Tag Archives: Assemblies of God

Thomas J. Jones: The Dynamic Pentecostal Preacher/Educator from England

JonesThis Week in AG History — June 20, 1942

By Ruthie Edgerly Oberg
Originally published on AG News, 20 June 2019

Thomas J. Jones (1896-1970) was a dynamic British preacher and Bible teacher, much in demand by American congregations. Jones taught at North Central Bible Institute (now North Central University) in Minneapolis for 21 years and was known as a man who could make the Old Testament come to life.

Accepting Christ as Savior in Birmingham, England, in 1914, Jones had an insatiable desire to understand God’s Word. Along with that desire came the desire to teach the Bible to anyone who would listen. He was a pastor in England when he married one of his congregants, Doris Lancaster. He found her attractive partly because she was as dedicated to the importance of teaching the Word of God as he was. Despite their great love for each other, that dedication to ministry would cost them separation, often during difficult times.

In 1937, a letter arrived at the Jones’ home with an invitation to preach in the United States. Jones told his wife, “I’ve always had an inkling to go.” Doris released him for ministry and travel while she stayed in England with their five boys. This invitation led to others in 1938 and, again, in 1939. It was while Jones was in America that Britain declared war on Germany on Sept. 3, 1939. Jones could not return home, so Doris and the children evacuated from London to a cottage 20 miles away. The bombs came within a quarter mile of their home and the doors were blown open. She and the children stood at their window and watched the sky turn orange with the burning of London during the Blitz.

Jones was able to return to his wife and children after the war, bringing with him an invitation to teach at North Central Bible Institute (NCBI), the Assemblies of God Bible school in Minneapolis. Arranging passports for the family took time; it was December 1947 before all seven members of the family were finally together, the boys arriving in English schoolboy short pants during a blizzard.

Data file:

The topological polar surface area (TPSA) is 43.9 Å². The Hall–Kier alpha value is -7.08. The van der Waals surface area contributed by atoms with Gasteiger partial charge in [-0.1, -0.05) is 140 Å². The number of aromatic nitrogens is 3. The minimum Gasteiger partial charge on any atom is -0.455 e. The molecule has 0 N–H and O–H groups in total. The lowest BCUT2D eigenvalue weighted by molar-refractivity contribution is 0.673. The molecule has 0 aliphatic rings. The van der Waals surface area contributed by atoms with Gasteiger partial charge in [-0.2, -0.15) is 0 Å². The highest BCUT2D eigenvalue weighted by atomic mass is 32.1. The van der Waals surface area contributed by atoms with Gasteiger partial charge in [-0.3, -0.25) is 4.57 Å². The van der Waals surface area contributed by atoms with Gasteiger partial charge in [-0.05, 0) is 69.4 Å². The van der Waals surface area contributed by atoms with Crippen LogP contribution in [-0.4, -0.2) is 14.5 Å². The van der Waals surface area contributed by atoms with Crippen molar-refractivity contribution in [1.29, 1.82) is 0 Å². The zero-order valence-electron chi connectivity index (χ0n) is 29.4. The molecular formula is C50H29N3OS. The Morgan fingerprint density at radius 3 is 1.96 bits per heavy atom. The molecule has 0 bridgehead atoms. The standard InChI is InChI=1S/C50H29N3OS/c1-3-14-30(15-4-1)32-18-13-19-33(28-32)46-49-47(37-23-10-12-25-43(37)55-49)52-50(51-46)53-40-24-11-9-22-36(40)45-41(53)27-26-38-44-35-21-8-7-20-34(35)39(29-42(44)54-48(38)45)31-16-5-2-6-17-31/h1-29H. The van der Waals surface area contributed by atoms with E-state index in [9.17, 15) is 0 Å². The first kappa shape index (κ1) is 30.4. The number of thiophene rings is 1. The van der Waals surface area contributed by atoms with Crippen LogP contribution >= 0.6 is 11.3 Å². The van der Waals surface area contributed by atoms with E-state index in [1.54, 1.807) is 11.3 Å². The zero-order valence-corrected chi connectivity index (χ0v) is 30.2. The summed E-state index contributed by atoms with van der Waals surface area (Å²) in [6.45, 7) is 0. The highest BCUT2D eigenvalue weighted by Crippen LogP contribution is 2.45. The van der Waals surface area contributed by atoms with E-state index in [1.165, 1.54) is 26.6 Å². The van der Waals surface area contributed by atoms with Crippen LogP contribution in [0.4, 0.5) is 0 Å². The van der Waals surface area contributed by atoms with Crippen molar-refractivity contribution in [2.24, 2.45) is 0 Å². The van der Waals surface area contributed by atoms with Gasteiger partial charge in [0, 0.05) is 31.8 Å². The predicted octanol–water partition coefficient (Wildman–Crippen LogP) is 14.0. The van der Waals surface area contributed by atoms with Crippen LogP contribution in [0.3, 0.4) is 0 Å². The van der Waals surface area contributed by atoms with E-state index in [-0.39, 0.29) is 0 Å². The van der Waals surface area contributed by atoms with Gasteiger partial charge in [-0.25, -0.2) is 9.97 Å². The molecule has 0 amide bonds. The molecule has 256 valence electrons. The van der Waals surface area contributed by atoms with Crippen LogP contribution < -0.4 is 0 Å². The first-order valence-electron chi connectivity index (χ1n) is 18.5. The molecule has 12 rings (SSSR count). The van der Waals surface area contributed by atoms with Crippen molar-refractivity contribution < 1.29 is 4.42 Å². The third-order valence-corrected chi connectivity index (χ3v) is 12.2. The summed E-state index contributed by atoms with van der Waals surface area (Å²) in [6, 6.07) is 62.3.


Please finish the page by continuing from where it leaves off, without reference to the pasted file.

Doris would later say of Jones, “My husband studied the Bible as few did. People would quote him Scripture, and if he couldn’t pin down the chapter or verse, he could tell them the book. And he did not want to stop preaching.” She described their 40-year marriage as “wonderful” because she shared his vision for providing solid biblical teaching to anyone who wanted to hear it.

Jones was considered a “preacher’s preacher” by the students at NCBI and those who gathered around the country to hear him speak at camp meetings and ministry schools. He began each of his classes with the prayer, “Open our eyes that we may behold wondrous things out of Thy law” and then opened the Scriptures and lovingly trained thousands of young students for the ministry.

He was also concerned with ensuring that students managed the practicalities of life, often saying that young men studying for the ministry should obtain “books first, a Buick second, and then a bride.”

The Pentecostal Evangel published more than 60 articles and sermons by T.J. Jones between 1938 and 1969. The June 20, 1942, issue contained a sermon preached by Jones at the Glad Tidings Bible Institute in San Francisco called “The Blessedness of Salvation.” In the sermon he used the first two verses of Psalm 32 to give a well-thought-out doctrine of the remissions of sins. He masterfully used the words of the Psalmist to explain the different ways each person is a sinner and the ways that God perfectly provides a remedy for “transgression, sin, and iniquity” through “forgiveness, covering, and imputation.”